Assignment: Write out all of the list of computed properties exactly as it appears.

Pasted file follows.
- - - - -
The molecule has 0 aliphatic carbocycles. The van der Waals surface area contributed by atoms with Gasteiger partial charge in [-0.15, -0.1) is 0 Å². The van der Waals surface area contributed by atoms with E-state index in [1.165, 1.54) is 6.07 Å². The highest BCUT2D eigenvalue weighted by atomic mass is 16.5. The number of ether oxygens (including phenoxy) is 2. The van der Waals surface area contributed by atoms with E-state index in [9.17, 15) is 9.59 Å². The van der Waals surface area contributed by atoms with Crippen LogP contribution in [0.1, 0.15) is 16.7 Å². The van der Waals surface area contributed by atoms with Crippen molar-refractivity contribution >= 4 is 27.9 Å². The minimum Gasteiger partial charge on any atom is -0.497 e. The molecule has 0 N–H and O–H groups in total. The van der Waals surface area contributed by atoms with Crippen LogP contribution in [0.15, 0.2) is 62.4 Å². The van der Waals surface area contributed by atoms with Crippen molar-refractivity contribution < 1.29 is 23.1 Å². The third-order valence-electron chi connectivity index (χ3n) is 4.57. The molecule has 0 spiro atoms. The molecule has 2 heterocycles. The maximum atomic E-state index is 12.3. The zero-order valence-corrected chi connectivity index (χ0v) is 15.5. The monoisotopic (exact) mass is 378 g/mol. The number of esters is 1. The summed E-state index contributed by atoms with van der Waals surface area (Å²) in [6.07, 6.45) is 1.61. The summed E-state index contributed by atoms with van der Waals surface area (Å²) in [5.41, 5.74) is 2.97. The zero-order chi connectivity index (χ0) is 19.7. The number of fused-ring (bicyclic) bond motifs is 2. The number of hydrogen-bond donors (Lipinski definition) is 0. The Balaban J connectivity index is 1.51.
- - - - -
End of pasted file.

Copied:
The molecule has 0 aliphatic carbocycles. The van der Waals surface area contributed by atoms with Gasteiger partial charge in [-0.15, -0.1) is 0 Å². The van der Waals surface area contributed by atoms with E-state index in [1.165, 1.54) is 6.07 Å². The highest BCUT2D eigenvalue weighted by atomic mass is 16.5. The number of ether oxygens (including phenoxy) is 2. The van der Waals surface area contributed by atoms with E-state index in [9.17, 15) is 9.59 Å². The van der Waals surface area contributed by atoms with Crippen LogP contribution in [0.1, 0.15) is 16.7 Å². The van der Waals surface area contributed by atoms with Crippen molar-refractivity contribution >= 4 is 27.9 Å². The minimum Gasteiger partial charge on any atom is -0.497 e. The molecule has 0 N–H and O–H groups in total. The van der Waals surface area contributed by atoms with Crippen LogP contribution in [0.15, 0.2) is 62.4 Å². The van der Waals surface area contributed by atoms with Crippen molar-refractivity contribution < 1.29 is 23.1 Å². The third-order valence-electron chi connectivity index (χ3n) is 4.57. The molecule has 0 spiro atoms. The molecule has 2 heterocycles. The maximum atomic E-state index is 12.3. The zero-order valence-corrected chi connectivity index (χ0v) is 15.5. The monoisotopic (exact) mass is 378 g/mol. The number of esters is 1. The summed E-state index contributed by atoms with van der Waals surface area (Å²) in [6.07, 6.45) is 1.61. The summed E-state index contributed by atoms with van der Waals surface area (Å²) in [5.41, 5.74) is 2.97. The zero-order chi connectivity index (χ0) is 19.7. The number of fused-ring (bicyclic) bond motifs is 2. The number of hydrogen-bond donors (Lipinski definition) is 0. The Balaban J connectivity index is 1.51.